NPR FOR THE DEAF: We Hear It Even When You Can’t

1861_Book_Cover.jpgFRESH AIR

The first shots of the American Civil War were fired 150 years ago in the Charleston, S.C., harbor. Less than two days later, Fort Sumter surrendered. It would take the Union army nearly four years to bring the coastal fortification back under its command. On Fresh Air, historian Adam Goodheart explains how national leaders and ordinary citizens responded to the chaos and uncertainty in the days and months before and after the struggle at Fort Sumter, an almost-bloodless two-day battle that became the start of the Civil War almost by mistake. “[At Fort Sumter] the Southerners thought that they would be able to drive the Yankees off of Confederate territory, and [they thought that] the North would feel like it wasn’t worthwhile to fight to bring the South back into the Union,” says Goodheart. “Suffice to say, they miscalculated hugely.” Goodheart is the author of 1861: The Civil War Awakening, a social history of the earliest days of the Civil War, a time when the country — soon to be two separate nations — was preparing itself for battle. He chose the year 1861, he says, because there were so many uncertainties all over the United States. “When we think about the Civil War today, we see the entire arch of the struggle — sort of a great epic struggle — ending, of course, with the martyrdom of Abraham Lincoln,” he says. “But by taking the one particular moment when everything was uncertain — when everything seemed to change overnight — I wanted to recover that sense … of not knowing what’s going to come next. And people didn’t know in 1861 what was going to come next.” MORE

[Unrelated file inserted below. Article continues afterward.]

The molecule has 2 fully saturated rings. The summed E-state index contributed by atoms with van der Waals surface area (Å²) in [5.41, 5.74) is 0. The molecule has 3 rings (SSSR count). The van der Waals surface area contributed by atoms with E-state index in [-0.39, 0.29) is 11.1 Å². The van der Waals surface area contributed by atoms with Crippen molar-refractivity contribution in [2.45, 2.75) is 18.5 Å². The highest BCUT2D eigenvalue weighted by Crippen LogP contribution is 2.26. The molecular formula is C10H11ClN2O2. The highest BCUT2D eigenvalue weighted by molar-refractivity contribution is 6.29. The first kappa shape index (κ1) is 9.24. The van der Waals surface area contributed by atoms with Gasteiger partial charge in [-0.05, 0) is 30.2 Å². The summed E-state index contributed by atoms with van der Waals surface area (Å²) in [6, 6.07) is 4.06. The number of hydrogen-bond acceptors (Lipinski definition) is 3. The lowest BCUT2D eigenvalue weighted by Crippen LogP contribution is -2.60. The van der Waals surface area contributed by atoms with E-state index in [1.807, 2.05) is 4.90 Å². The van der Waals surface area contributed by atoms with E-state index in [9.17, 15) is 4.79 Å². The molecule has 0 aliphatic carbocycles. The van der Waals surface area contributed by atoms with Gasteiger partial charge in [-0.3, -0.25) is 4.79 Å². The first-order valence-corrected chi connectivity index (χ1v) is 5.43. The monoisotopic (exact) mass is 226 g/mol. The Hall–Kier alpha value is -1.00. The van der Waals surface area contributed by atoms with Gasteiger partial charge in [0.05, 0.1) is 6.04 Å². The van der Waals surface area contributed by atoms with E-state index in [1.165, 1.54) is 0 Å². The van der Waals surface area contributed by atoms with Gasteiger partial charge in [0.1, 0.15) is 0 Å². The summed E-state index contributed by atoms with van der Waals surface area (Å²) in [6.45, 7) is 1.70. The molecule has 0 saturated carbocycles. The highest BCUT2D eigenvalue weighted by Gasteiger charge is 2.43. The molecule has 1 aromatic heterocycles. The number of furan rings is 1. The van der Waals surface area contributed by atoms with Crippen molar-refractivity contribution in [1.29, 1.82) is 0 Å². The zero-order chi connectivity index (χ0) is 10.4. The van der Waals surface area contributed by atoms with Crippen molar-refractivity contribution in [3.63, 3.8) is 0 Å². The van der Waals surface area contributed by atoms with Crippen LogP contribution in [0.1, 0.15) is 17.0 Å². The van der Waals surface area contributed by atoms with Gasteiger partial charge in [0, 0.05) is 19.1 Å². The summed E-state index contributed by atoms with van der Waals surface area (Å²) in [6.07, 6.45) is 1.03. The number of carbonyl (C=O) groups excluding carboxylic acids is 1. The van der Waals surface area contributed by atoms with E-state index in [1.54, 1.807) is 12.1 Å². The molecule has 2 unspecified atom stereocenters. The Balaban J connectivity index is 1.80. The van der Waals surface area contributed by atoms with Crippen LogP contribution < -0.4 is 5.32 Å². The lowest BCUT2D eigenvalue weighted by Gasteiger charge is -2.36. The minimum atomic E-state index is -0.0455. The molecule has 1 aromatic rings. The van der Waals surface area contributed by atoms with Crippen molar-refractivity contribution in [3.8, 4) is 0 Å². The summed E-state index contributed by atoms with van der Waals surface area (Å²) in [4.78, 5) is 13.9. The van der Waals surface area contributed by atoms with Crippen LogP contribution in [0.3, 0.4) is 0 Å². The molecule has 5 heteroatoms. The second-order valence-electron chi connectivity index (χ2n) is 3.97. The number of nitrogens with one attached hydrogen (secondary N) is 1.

Adam Goodheart will be speaking about the beginnings of the Civil War at the National Constitution Center on Wednesday at 6:30 PM and he will sign copies of 1861: The Civil War Awakening afterwards. Admission: Free.

RELATED: Remember the controversy over funding public broadcasting? I know, it was an entire month ago, james_okeefe_300x300.jpgbut make an effort. Remember how it was the signal culture-war issue in America? Remember how this was a matter of principle and how we simply could not afford such extras in a time of deep deficits? Remember how it was a matter of values and political bias and elitist snobs looking down at taxpayers? Remember that guy who did that thing with a camera? Remember how—as public-funding opponents and public-broadcasting defenders alike promised/warned—it was really different this time? (Kind of like it was last time?) Yeah, so that kind of went away. MORE

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